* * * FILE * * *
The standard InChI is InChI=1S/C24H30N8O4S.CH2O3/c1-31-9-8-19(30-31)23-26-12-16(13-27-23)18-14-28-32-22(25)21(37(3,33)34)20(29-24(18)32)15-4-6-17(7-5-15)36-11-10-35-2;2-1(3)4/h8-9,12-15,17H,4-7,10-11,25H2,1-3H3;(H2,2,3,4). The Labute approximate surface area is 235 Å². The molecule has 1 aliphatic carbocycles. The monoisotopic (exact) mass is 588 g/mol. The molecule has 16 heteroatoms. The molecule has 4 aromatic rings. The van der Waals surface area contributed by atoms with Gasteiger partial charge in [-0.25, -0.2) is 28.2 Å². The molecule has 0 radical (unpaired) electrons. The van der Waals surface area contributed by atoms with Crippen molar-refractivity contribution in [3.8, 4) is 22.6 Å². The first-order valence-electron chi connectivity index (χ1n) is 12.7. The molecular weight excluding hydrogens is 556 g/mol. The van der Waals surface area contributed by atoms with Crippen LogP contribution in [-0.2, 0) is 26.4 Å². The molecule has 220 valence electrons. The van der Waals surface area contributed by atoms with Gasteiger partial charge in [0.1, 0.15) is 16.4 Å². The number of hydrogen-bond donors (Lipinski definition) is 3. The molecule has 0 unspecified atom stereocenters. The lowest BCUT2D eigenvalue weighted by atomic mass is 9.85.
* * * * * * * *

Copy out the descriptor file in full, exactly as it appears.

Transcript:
The standard InChI is InChI=1S/C24H30N8O4S.CH2O3/c1-31-9-8-19(30-31)23-26-12-16(13-27-23)18-14-28-32-22(25)21(37(3,33)34)20(29-24(18)32)15-4-6-17(7-5-15)36-11-10-35-2;2-1(3)4/h8-9,12-15,17H,4-7,10-11,25H2,1-3H3;(H2,2,3,4). The Labute approximate surface area is 235 Å². The molecule has 1 aliphatic carbocycles. The monoisotopic (exact) mass is 588 g/mol. The molecule has 16 heteroatoms. The molecule has 4 aromatic rings. The van der Waals surface area contributed by atoms with Gasteiger partial charge in [-0.25, -0.2) is 28.2 Å². The molecule has 0 radical (unpaired) electrons. The van der Waals surface area contributed by atoms with Crippen molar-refractivity contribution in [3.8, 4) is 22.6 Å². The first-order valence-electron chi connectivity index (χ1n) is 12.7. The molecular weight excluding hydrogens is 556 g/mol. The van der Waals surface area contributed by atoms with Crippen LogP contribution in [-0.2, 0) is 26.4 Å². The molecule has 220 valence electrons. The van der Waals surface area contributed by atoms with Gasteiger partial charge in [0.1, 0.15) is 16.4 Å². The number of hydrogen-bond donors (Lipinski definition) is 3. The molecule has 0 unspecified atom stereocenters. The lowest BCUT2D eigenvalue weighted by atomic mass is 9.85.